by Patrick Gachau
Imagine you were not afraid of anything. Nothing scared you and you were certain that you would succeed in whatever you did. Imagine you were not afraid of failing. Imagine you had never failed. What would you be right now? A police woman, bus driver, pilot, model, teacher?
Sadly, fear is part of human nature. Napoleon Hill in his book Think and Grow Rich lists seven types of fears: poverty, old age, criticism, loss of love, ill health and death. He is not specifically an authority in this subject but he does have a point.
I read a book about change by Spencer Johnson titled Who Moved My Cheese? In this story of two little people and two little mice, fear of change resounds as a dominant theme. The reason most people do not want to change is because they are afraid. Afraid of the unknown! Yet change is the only constant thing in society. Change comes with mistakes… and also with great rewards too.
Over and above this, Johnson advises people to discover new ways of doing things; new ways to love the people we love. This message is an echo of what St Josemaría one said in his little book called The Way.
Amazingly, we keep doing things the same way and still expect different results.
All this was triggered by a discussion I had over a lunch with my brother. It was about the importance of education. He mentioned that there was not the slightest chance of a person being ‘successful’ in this world by studying one subject area, and worse still if that subject is arts-based.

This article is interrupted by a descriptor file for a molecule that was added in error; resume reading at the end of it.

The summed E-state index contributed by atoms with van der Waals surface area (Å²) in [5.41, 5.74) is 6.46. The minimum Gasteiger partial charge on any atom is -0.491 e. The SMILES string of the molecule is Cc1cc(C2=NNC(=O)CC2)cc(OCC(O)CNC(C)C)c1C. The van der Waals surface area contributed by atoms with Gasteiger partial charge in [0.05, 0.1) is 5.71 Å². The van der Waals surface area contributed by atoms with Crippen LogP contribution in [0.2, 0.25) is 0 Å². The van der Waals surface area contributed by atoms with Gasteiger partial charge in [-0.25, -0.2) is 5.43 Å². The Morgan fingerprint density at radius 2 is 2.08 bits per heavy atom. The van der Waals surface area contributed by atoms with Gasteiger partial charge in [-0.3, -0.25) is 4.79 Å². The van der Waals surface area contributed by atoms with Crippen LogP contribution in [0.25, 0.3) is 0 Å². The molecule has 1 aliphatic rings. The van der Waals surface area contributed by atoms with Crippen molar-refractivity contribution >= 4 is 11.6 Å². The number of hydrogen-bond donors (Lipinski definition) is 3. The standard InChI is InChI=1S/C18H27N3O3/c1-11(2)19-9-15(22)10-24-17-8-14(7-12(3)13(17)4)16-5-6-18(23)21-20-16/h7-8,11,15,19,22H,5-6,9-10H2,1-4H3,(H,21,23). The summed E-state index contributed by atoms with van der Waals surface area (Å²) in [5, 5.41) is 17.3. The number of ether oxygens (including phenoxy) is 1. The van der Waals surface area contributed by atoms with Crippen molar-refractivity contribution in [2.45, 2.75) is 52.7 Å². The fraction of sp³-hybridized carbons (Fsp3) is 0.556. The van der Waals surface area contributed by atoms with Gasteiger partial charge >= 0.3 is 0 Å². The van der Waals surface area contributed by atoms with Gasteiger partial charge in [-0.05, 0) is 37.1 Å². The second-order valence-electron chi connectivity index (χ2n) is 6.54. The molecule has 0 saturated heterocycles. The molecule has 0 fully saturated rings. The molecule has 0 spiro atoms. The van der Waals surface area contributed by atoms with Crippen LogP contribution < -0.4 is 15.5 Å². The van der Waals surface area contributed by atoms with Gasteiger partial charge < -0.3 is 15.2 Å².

So we started defining ‘success’ and it boiled down to earning a few pennies, owning a big home and driving a big car. Material in short. His only route to this lay in the science-based subjects, not in the arts. Roads are being constructed, technology is advancing and everything is pretty much digital. So, how will your dancing skills put bread on the table in today’s world? I sincerely didn’t have a convincing answer to this. Nonetheless, it was as clear as day that he felt confident with his actuarial science degree. It hadn’t earned him a job yet but even then was ‘better off’ than me with my communications degree. I don’t work either.
He was more suited in this world than I was. He was more ‘useful’ than I was. A developer came to my aid stating advertising had become core to all companies now. However, it was seen as a secondary cost compared to production. You can only sell what you have in the first place!
This is a personal and isolated example, but the guy in front of me had all the skills necessary for a successful public speaker. He is sanguine as it can get and is comfortable with attention. He did not think it was going to be sustainable. So, what was he afraid of? The unknown! He doesn’t even want to try. He might be wasting precious time which otherwise would be used enhancing his mathematical skills. Is he going to be successful with his mathematics? I bet you he will.
Then what’s all the fuss about? I was of the opinion he is not happiest there. He had another skill he was turning his back on. He was more suited elsewhere. The path might be slow and painful but he would be happier and eventually successful, material and otherwise.
Are you like my friend? In campus, I had the option of specializing in communication or to double major. I wanted to double major. I was of the maxim ‘do not put all your eggs in one basket.’ Then suddenly I met Martyn and he asked ‘why?’ I explained that this is called ‘diversification.’ Then he said something I will remember for the rest of my life: “Do communication, you are cut out for it. About not making it: you cannot not make it.”
The writer is a Bachelor of Arts student at the University of Nairobi